Figure 2
    Figure 2. Isolation of the lumbar part of the spinal cord from E12.5 mouse. A: E12.5 mouse embryo. For the next step, the head and the tail are removed and the body is placed in a dorsal-up position B: Embryo in a dorsal-up position. Forceps at the left and right of the spinal cord are fixing the embryo body in its position. One of the forceps is subsequently used to cut the skin and to cut underneath the spinal cord the other is used to fix the embryo in its position. C: Isolated spinal cord from E12.5 mouse embryo. The parts of the spinal cord (cervical, thoracic, lumbar) are indicated. The spinal cord is surrounded by the meninges and part of the dorsal root ganglia still attach to them. D: The spinal cord is longitudinally cut on the dorsal side to open it towards the central canal. E: The meninges on the ventral side are now taken off from the flattened spinal cord. Note: While taken off, the lumbar part is marked by a small cut. F: Only the lumbar part of the spinal cord is then taken for further procedures.

    Figure 3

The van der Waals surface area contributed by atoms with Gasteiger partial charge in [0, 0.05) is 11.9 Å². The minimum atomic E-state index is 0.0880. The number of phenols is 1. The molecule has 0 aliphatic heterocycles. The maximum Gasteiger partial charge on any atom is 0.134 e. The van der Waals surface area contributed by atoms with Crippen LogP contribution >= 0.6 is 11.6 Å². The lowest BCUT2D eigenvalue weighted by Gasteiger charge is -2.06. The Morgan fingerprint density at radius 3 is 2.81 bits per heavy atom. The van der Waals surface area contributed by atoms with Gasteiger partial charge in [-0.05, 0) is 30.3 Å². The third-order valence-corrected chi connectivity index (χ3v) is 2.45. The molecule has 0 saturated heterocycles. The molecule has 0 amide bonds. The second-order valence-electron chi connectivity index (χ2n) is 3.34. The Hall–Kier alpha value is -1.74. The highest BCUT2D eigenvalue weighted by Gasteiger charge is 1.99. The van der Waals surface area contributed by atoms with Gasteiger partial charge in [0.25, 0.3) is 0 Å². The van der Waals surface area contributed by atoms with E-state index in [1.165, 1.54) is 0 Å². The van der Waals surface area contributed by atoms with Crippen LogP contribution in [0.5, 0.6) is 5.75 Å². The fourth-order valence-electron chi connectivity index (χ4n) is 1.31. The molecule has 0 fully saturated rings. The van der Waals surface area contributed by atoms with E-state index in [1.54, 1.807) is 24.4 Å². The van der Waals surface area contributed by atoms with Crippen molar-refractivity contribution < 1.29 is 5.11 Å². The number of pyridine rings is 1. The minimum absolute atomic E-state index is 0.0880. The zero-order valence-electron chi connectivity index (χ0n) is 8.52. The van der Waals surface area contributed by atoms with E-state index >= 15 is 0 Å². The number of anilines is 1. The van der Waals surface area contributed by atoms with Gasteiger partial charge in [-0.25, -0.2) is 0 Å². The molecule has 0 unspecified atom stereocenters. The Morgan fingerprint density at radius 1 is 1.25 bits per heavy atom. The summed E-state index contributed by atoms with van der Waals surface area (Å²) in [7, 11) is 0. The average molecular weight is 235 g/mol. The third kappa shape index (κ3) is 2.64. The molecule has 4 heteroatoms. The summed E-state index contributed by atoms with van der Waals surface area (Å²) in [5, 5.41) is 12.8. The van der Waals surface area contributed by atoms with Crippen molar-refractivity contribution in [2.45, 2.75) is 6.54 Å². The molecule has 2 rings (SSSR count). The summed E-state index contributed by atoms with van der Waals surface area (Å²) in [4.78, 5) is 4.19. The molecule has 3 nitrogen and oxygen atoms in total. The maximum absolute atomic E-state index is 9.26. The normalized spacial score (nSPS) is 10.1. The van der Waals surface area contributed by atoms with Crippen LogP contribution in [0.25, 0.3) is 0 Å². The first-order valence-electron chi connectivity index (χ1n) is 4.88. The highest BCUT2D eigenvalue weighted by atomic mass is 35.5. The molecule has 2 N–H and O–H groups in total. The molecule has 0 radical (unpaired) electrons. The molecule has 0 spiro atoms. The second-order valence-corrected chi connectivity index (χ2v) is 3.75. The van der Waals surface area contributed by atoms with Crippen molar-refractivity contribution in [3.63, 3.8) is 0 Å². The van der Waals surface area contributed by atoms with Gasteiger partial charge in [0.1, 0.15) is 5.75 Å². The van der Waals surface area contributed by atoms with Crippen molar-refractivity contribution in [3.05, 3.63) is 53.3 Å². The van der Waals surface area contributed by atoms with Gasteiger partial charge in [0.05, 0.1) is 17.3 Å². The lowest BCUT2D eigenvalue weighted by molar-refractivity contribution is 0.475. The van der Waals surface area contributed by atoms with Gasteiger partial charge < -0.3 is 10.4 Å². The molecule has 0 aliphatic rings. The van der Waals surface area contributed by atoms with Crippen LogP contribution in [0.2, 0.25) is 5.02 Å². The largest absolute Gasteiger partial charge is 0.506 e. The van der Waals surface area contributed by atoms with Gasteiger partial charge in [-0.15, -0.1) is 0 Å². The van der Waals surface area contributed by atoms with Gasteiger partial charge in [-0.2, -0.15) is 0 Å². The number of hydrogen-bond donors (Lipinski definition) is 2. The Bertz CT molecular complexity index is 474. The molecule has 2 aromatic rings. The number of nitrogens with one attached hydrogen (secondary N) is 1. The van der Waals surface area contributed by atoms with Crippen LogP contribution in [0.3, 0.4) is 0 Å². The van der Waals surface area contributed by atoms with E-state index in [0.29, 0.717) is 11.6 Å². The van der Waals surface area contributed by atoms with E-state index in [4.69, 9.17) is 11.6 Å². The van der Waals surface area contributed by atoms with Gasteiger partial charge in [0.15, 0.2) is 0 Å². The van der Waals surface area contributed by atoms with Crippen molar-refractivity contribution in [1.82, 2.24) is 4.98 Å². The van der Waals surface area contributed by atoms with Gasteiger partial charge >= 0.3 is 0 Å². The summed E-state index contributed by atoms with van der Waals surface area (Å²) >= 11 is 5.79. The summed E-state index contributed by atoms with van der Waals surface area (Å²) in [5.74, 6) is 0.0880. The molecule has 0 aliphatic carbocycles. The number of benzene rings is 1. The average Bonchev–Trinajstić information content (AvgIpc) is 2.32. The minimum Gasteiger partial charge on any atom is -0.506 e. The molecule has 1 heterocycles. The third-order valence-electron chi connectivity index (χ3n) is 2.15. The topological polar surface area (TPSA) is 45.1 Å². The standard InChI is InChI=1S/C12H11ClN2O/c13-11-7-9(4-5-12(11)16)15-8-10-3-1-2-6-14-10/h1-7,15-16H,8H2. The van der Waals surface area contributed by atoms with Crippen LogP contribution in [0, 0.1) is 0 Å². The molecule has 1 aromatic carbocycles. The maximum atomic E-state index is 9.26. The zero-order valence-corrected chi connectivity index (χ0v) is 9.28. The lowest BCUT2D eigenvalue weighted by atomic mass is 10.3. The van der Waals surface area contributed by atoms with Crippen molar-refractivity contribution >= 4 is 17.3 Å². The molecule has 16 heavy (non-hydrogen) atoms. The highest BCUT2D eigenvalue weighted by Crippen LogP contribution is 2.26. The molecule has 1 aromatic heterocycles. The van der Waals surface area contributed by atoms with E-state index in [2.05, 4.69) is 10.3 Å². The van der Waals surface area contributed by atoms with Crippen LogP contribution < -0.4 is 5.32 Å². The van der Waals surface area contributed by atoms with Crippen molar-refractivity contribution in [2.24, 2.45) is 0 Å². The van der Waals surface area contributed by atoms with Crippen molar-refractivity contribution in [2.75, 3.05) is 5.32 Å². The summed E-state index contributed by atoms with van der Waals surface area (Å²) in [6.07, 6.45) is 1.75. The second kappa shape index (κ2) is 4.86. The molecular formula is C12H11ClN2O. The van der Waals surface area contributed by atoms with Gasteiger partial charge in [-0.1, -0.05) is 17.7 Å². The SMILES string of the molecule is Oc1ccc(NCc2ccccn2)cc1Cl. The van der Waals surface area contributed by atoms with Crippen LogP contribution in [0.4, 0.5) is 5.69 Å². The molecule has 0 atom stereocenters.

Figure 3. Determination and isolation of Islet-positive cells from the lumbar spinal cord of E12.5 mouse embryos. A: The Islet-1/2 antibody labels motoneuron columns within the embryonic lumbar spinal cord (red, arrow) and Hoechst labels all nuclei within the section. Cross section of an E12.5 lumar spinal cord. E12.5 mouse embryos were immersion-fixed in 4% paraformaldehyde for 6 h, washed 3 times with phosphate-buffered saline and treated with sucrose according to standard procedures. Cryosections of 20 μm were taken with a cryostat and the sections were handled for immunhistochemical staining according to standard procedures11. The sections ware subsequently labeled with Hoechst for localization of the cell nuclei. Note that the dorsal root ganglionic neurons are Islet-1/2-positive as well and that the preparation procedure excludes this tissue parts from the isolation procedure. B: Islet-1/2 labeled (red, arrow) dissociated lumbar spinal cord cells from E12.5 embryos, left - before and right - after lectin-based preplating. The cells were counterstained with Hoechst to visualize all cell nuclei. C: Quantification of Islet-1/2-positive cells before and after lectin-based preplating. D: Nkx6.1 labeled motoneurons from E12.5 embryos after one day in culture. The cells were counterstained with Hoechst to cisualieze all nuclei. Note that 90% of all cells are Nkx6.1 positive. Abbreviations: SC: spinal cord; MN: motoneuron; DRG: dorsal root ganglion.